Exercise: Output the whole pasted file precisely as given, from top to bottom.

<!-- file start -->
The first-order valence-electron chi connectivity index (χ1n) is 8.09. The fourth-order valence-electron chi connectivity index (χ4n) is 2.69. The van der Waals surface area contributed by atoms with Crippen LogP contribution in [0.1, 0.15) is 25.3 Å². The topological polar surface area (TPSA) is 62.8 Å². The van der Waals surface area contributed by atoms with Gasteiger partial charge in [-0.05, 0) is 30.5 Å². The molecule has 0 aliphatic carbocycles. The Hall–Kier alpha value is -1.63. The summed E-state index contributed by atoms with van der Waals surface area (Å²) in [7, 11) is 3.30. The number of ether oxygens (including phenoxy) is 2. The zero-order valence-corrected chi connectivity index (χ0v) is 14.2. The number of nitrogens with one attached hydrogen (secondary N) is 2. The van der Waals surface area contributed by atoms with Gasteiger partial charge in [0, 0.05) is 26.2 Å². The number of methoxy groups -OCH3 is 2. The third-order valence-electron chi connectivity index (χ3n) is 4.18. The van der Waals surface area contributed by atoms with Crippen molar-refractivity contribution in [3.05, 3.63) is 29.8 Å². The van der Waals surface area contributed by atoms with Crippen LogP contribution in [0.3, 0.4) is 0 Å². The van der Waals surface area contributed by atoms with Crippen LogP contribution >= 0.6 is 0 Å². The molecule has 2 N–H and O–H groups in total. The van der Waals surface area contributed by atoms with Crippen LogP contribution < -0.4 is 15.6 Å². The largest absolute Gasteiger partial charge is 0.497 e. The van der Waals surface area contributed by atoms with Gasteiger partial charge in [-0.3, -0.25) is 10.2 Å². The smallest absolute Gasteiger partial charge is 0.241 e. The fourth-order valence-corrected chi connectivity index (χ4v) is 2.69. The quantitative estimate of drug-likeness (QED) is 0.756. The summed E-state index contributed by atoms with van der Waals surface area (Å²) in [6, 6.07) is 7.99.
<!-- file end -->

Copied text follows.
The first-order valence-electron chi connectivity index (χ1n) is 8.09. The fourth-order valence-electron chi connectivity index (χ4n) is 2.69. The van der Waals surface area contributed by atoms with Crippen LogP contribution in [0.1, 0.15) is 25.3 Å². The topological polar surface area (TPSA) is 62.8 Å². The van der Waals surface area contributed by atoms with Gasteiger partial charge in [-0.05, 0) is 30.5 Å². The molecule has 0 aliphatic carbocycles. The Hall–Kier alpha value is -1.63. The summed E-state index contributed by atoms with van der Waals surface area (Å²) in [7, 11) is 3.30. The number of ether oxygens (including phenoxy) is 2. The zero-order valence-corrected chi connectivity index (χ0v) is 14.2. The number of nitrogens with one attached hydrogen (secondary N) is 2. The van der Waals surface area contributed by atoms with Gasteiger partial charge in [0, 0.05) is 26.2 Å². The number of methoxy groups -OCH3 is 2. The third-order valence-electron chi connectivity index (χ3n) is 4.18. The van der Waals surface area contributed by atoms with Crippen molar-refractivity contribution in [3.05, 3.63) is 29.8 Å². The van der Waals surface area contributed by atoms with Crippen LogP contribution in [0.3, 0.4) is 0 Å². The van der Waals surface area contributed by atoms with Crippen LogP contribution >= 0.6 is 0 Å². The molecule has 2 N–H and O–H groups in total. The van der Waals surface area contributed by atoms with Crippen LogP contribution < -0.4 is 15.6 Å². The largest absolute Gasteiger partial charge is 0.497 e. The van der Waals surface area contributed by atoms with Gasteiger partial charge in [-0.3, -0.25) is 10.2 Å². The smallest absolute Gasteiger partial charge is 0.241 e. The fourth-order valence-corrected chi connectivity index (χ4v) is 2.69. The quantitative estimate of drug-likeness (QED) is 0.756. The summed E-state index contributed by atoms with van der Waals surface area (Å²) in [6, 6.07) is 7.99.